Objective: Disease-related concerns are a major dimension of health-related quality of life in inflammatory bowel disease (IBD). The aim of this study was to assess the concerns of IBD patients in an outpatient sample, and to determine the impact of psychological and disease factors on concerns and on other variables of health-related quality of life.
Methods: Seventy-two outpatients with IBD were assessed with regard to disease-related concerns [with the Rating Form of IBD Patients' Concerns (RFIPC)], psychological symptoms and somatic complaints non-specific to IBD as dependent variables. Coping with illness, health locus of control, and disease variables were assessed as predictor variables. Multiple regression analyses determined the independent contribution of each predictor on the dependent variables.
Results: Women reported more intense concerns than men. No difference in concerns was found between patients with Crohn's disease and ulcerative colitis. The highest predictive value for the RFIPC total score was found for depressive coping. It explained a greater proportion of variance on the RFIPC total score (23%) than demographic (10%) and disease variables (7%), and comparably impinged on RFIPC subscores. Furthermore, depressive coping was significantly associated with psychological distress, the self-rated health status and somatic complaints non-specific to IBD.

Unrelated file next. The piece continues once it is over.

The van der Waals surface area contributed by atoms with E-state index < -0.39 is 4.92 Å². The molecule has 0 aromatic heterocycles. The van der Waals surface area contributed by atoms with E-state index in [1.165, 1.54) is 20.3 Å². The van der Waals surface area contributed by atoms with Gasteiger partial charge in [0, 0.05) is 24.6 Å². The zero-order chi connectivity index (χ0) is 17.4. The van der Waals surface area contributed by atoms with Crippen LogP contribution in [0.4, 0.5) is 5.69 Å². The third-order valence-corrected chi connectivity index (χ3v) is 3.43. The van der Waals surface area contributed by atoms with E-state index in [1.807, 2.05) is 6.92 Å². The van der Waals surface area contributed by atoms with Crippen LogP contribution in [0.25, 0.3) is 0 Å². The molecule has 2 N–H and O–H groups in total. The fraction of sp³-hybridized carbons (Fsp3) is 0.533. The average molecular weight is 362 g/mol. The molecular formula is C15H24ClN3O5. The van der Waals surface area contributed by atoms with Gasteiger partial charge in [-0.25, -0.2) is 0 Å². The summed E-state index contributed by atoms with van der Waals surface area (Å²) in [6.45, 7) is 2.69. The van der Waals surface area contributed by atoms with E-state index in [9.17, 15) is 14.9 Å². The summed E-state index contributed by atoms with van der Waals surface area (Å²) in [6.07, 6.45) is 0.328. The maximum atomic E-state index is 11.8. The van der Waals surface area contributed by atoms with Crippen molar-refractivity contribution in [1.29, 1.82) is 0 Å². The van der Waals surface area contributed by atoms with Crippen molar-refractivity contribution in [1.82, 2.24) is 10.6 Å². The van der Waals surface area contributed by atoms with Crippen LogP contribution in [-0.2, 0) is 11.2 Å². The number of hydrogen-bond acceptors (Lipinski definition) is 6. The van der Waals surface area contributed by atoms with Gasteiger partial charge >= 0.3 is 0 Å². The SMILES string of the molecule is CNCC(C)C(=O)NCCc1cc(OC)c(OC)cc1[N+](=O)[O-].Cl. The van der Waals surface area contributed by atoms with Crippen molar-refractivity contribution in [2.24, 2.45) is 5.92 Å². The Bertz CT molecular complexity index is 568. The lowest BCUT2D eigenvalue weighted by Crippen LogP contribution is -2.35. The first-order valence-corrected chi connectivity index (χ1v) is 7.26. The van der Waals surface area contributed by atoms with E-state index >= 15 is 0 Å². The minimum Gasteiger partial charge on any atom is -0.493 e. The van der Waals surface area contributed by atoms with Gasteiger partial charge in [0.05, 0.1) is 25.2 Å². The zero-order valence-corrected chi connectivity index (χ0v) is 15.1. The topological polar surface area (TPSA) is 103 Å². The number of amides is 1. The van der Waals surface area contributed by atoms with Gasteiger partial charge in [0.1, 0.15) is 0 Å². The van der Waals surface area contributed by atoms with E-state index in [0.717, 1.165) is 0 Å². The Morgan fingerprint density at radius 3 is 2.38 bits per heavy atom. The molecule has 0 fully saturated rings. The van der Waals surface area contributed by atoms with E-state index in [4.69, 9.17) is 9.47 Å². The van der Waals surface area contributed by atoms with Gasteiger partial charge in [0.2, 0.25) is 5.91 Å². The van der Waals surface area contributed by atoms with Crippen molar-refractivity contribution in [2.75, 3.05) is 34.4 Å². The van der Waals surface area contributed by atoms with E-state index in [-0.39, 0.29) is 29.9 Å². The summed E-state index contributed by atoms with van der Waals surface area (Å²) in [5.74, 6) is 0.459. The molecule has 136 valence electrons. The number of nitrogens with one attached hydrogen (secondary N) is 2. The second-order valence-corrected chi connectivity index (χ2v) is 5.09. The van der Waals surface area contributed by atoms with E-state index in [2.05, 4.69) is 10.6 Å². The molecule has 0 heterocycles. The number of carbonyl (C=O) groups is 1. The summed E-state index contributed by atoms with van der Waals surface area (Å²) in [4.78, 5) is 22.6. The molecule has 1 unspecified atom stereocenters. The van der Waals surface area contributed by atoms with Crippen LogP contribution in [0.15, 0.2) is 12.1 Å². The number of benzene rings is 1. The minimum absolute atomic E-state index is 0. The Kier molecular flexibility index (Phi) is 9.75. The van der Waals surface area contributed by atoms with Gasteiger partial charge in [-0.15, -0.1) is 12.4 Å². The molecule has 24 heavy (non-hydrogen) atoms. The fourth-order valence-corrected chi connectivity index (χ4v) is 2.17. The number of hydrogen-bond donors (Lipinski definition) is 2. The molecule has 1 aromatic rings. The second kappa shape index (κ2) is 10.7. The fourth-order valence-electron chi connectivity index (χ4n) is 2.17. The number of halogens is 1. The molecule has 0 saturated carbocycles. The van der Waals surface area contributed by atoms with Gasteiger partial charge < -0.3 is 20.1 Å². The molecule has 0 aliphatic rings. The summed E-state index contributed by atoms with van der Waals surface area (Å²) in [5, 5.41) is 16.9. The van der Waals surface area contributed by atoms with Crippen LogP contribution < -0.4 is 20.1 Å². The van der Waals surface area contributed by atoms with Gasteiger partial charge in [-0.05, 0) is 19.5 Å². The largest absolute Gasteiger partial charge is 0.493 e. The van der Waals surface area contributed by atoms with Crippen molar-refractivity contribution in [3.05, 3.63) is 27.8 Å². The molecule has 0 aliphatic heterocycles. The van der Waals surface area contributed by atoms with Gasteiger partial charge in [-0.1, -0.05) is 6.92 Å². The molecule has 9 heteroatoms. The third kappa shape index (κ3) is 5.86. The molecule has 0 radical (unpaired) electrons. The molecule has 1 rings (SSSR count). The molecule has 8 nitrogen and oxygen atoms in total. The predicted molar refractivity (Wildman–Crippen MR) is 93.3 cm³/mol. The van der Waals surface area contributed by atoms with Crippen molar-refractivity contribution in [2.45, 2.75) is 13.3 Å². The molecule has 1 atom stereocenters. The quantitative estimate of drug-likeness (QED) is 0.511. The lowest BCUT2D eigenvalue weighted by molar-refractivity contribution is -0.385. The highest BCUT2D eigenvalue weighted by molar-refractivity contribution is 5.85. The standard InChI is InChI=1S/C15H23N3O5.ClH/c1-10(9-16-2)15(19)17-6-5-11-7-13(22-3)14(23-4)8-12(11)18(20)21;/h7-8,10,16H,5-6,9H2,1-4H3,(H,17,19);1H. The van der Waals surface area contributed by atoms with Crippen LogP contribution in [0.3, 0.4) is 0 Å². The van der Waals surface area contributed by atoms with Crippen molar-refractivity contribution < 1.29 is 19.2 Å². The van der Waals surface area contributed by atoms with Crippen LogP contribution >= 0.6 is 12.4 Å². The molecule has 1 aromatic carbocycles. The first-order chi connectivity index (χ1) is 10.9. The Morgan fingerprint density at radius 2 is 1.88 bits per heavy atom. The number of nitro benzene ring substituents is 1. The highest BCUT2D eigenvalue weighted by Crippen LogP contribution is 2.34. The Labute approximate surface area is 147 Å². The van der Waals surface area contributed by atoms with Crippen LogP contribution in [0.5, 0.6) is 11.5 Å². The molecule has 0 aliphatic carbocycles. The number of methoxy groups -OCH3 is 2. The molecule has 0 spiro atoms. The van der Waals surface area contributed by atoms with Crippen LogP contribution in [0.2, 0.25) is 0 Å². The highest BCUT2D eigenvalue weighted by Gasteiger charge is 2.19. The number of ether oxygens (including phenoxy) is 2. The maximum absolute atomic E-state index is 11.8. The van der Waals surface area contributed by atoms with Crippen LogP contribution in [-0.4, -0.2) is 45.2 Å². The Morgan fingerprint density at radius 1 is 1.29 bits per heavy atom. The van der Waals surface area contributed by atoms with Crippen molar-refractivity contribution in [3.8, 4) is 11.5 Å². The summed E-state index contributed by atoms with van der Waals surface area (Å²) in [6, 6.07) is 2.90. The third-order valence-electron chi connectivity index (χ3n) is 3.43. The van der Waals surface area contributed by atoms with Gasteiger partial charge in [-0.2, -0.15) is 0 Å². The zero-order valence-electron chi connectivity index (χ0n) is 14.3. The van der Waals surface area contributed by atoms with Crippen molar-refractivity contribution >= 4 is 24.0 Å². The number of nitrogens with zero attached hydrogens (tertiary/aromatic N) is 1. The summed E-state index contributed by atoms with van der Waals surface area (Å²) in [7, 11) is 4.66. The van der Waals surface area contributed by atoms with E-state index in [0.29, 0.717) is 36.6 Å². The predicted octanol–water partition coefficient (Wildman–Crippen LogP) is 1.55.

Conclusions: Our findings suggest that in IBD psychological variables, particularly depressive coping, are more predictive than medical variables for disease-related concerns and other variables of health-related quality of life. Further studies are needed to examine the effects that the way of coping with disease have on long-term outcome in IBD.